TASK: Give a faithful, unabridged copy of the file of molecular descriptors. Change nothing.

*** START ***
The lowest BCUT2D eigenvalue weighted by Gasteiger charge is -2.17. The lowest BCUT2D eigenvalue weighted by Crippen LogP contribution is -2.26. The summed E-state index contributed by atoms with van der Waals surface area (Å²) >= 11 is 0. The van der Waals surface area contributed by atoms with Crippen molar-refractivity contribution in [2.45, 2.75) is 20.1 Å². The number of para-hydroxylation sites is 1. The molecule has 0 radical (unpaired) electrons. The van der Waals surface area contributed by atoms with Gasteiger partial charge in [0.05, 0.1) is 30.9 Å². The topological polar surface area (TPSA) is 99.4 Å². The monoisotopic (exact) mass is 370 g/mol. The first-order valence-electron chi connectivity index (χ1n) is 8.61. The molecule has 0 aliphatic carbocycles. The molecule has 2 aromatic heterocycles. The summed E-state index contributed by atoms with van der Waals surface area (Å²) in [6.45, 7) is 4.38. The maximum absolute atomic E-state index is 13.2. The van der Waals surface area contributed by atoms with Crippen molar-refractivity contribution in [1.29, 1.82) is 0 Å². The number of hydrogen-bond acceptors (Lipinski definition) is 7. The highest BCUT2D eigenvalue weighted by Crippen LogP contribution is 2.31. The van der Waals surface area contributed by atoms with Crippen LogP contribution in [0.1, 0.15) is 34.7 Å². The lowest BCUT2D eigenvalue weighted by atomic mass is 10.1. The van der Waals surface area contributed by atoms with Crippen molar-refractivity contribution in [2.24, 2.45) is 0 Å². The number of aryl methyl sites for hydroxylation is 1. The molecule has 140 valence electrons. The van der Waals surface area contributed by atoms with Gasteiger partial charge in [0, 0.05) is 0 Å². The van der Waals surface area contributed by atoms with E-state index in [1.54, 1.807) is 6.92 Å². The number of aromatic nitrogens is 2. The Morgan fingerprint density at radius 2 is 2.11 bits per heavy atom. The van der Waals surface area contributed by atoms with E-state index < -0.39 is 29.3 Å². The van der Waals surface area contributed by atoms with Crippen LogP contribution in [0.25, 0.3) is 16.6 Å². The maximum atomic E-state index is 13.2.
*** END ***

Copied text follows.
The lowest BCUT2D eigenvalue weighted by Gasteiger charge is -2.17. The lowest BCUT2D eigenvalue weighted by Crippen LogP contribution is -2.26. The summed E-state index contributed by atoms with van der Waals surface area (Å²) >= 11 is 0. The van der Waals surface area contributed by atoms with Crippen molar-refractivity contribution in [2.45, 2.75) is 20.1 Å². The number of para-hydroxylation sites is 1. The molecule has 0 radical (unpaired) electrons. The van der Waals surface area contributed by atoms with Gasteiger partial charge in [0.05, 0.1) is 30.9 Å². The topological polar surface area (TPSA) is 99.4 Å². The monoisotopic (exact) mass is 370 g/mol. The first-order valence-electron chi connectivity index (χ1n) is 8.61. The molecule has 0 aliphatic carbocycles. The molecule has 2 aromatic heterocycles. The summed E-state index contributed by atoms with van der Waals surface area (Å²) in [6.45, 7) is 4.38. The maximum absolute atomic E-state index is 13.2. The van der Waals surface area contributed by atoms with Crippen molar-refractivity contribution in [1.29, 1.82) is 0 Å². The number of hydrogen-bond acceptors (Lipinski definition) is 7. The highest BCUT2D eigenvalue weighted by Crippen LogP contribution is 2.31. The van der Waals surface area contributed by atoms with Crippen LogP contribution in [0.1, 0.15) is 34.7 Å². The lowest BCUT2D eigenvalue weighted by atomic mass is 10.1. The van der Waals surface area contributed by atoms with Crippen molar-refractivity contribution in [2.24, 2.45) is 0 Å². The number of aryl methyl sites for hydroxylation is 1. The molecule has 140 valence electrons. The van der Waals surface area contributed by atoms with Gasteiger partial charge in [0, 0.05) is 0 Å². The van der Waals surface area contributed by atoms with E-state index in [1.54, 1.807) is 6.92 Å². The number of aromatic nitrogens is 2. The Morgan fingerprint density at radius 2 is 2.11 bits per heavy atom. The van der Waals surface area contributed by atoms with E-state index < -0.39 is 29.3 Å². The van der Waals surface area contributed by atoms with Crippen LogP contribution in [0.25, 0.3) is 16.6 Å². The maximum atomic E-state index is 13.2.